December 14, 2018 / 8:24 AM / a year ago

Chinese schools on funding spree

* Loans: Education firms test offshore waters as lenders study regulations

By Evelynn Lin and Apple Lam

HONG KONG, Dec 14 (LPC) - Three US-listed Chinese educational firms are tapping the offshore loan market, testing appetite among lenders at a time when mainland regulators are clamping down on the sector.

Two of the borrowers – Nasdaq-listed New Oriental Education & Technology Group and NYSE-listed OneSmart International Education Group – are making their loan debuts, while NYSE-listed TAL Education Group is refinancing its debut loan from 2016.

New Oriental is raising up to US$250m, while OneSmart is eyeing up to US$200m and TAL Education at least US$400m. All three loans have three-year maturities.

While the loans from the sector provide some welcome diversification for lenders, they are fraught with regulatory risks that are making banks jittery.

“We can see that the government is stepping up restrictions, and we feel uneasy about how big the regulatory risks could be,” said one loans banker.

In August, China’s Ministry of Justice released draft regulations that, if implemented, would prohibit educational institutions from acquiring other not-for-profit schools. The share prices of some Hong Kong-listed Chinese education companies tumbled 30% on average in reaction.

“Educational firms listed overseas usually use the variable interest entity structure and rely on mergers and acquisitions to expand, which will likely be impacted by China’s recently proposed rules,” said a Hong Kong-based senior loans banker.

China’s State Council in November also said kindergarten operators would be barred from selling shares, in a further blow to confidence in the sector.

And private tuition companies have come under attack from short sellers: Muddy Waters in June accused TAL Education of overstating its profits. TAL said it had reviewed the allegations and concluded that they were “baseless”.

Against that backdrop, some bankers also questioned the rationale for the three companies’ borrowings given that they enjoy strong cashflows from tuition fees.

“We are not very clear about the purpose as those tuition fees are often paid upfront, and these companies do not usually need large amounts of working capital,” said a third loan banker. BOOMING SECTOR China’s education sector has been growing rapidly in recent years with companies listing on stock exchanges and raising funds for expansion to ward off competition from new entrants into a lucrative market.

Private schools in China more than doubled their revenues from 2010 to 2016, while their penetration rate surged to 34.4% from 23.9%, according to a report from rating agency Fitch in October.

Fundraising activity for private education companies has also accelerated, with as many as 10 IPOs in Hong Kong and the US completed in 2017, after the release of the amended law for promoting private education a year earlier.

“As the private educational sector in China becomes more competitive, driven by the rising middle class and increased urbanisation, large educational companies want to do IPOs or borrow to get a stronger hold on and increase their market share,” said a Macau-based loan banker.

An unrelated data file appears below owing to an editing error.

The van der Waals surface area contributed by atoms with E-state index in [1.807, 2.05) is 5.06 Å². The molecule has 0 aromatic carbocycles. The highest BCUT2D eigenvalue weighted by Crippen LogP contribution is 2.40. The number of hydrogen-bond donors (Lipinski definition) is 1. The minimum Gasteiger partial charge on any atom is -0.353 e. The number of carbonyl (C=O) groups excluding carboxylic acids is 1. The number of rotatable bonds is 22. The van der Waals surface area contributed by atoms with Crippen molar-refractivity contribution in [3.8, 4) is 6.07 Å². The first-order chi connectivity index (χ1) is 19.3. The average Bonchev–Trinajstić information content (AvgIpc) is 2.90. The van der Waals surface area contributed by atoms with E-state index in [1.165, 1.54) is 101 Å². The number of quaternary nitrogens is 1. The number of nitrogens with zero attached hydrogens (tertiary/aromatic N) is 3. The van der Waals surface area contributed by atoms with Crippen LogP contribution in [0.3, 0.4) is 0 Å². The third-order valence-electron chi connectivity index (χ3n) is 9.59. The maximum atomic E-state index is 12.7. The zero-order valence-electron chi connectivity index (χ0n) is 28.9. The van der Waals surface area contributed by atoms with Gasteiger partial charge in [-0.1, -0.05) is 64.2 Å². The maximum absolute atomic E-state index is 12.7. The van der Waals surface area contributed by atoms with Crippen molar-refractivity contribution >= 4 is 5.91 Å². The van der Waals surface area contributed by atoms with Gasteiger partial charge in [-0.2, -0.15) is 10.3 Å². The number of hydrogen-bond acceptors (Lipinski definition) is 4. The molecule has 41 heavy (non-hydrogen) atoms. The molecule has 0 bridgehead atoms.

Some Chinese banks are still keen to lend to educational borrowers as they provide a diversification from conventional sectors such as property and financial services. Well-known names such as New Oriental Education, which has a long track record and strong reputation, appeal to lenders.

“New Oriental Education is a very famous in China and has a presence in almost every city. We would love to lend to them as private education companies generally have low-to-moderate financial leverage, and their deals carry higher pricing than similarly rated credits,” said a Hong Kong-based loan banker at a Chinese bank.

TAL Education’s bullet loan offers a top-level all-in pricing of 200bp via an interest margin of 175bp over Libor, while New Oriental Education’s loan pays a top-level all-in pricing of 180bp based on a margin of 165bp. OneSmart’s deal offers the juiciest pricing among the three, paying a top-level all-in pricing of 300.2bp based on a margin of 270bp and an average life of 2.65 years.

Not everyone is concerned about the regulatory risks.

“We cannot predict how the government will change its policy towards the education sector in the future so we will go ahead and join the deal first as there are currently no policy restrictions on tuition centres,” said a banker at another Chinese lender.

Elsewhere in Asia, the education sector, which has been booming in recent years, has met with mixed results in attracting investors and lenders.

Last week, Hong Kong-based Asia International Schools, which owns the international schools bearing the Harrow name, closed a US$120m-equivalent three-year term loan with four banks. Earlier this month, ASX-listed child care service provider G8 Education closed a A$100m (US$72m) junior loan in addition to a A$450m senior secured syndicated loan in October.

In August, three institutional lenders committed to a A$150m unitranche loan supporting Quadrant Private Equity’s purchase of a majority stake in Junior Adventures Group, the second-largest before-and-after-school care provider in Australia.

Hong Kong-listed Wisdom Education International Holdings held a site visit for banks in July, but no loan materialised. In February, Hong Kong-listed China New Higher Education Group obtained an initial principal amount of HK$500m (US$64m) through a five-year loan after only two banks joined in general syndication. (Reporting By Evelynn Lin and Apple Lam; Editing by Prakash Chakravarti and Chris Mangham)

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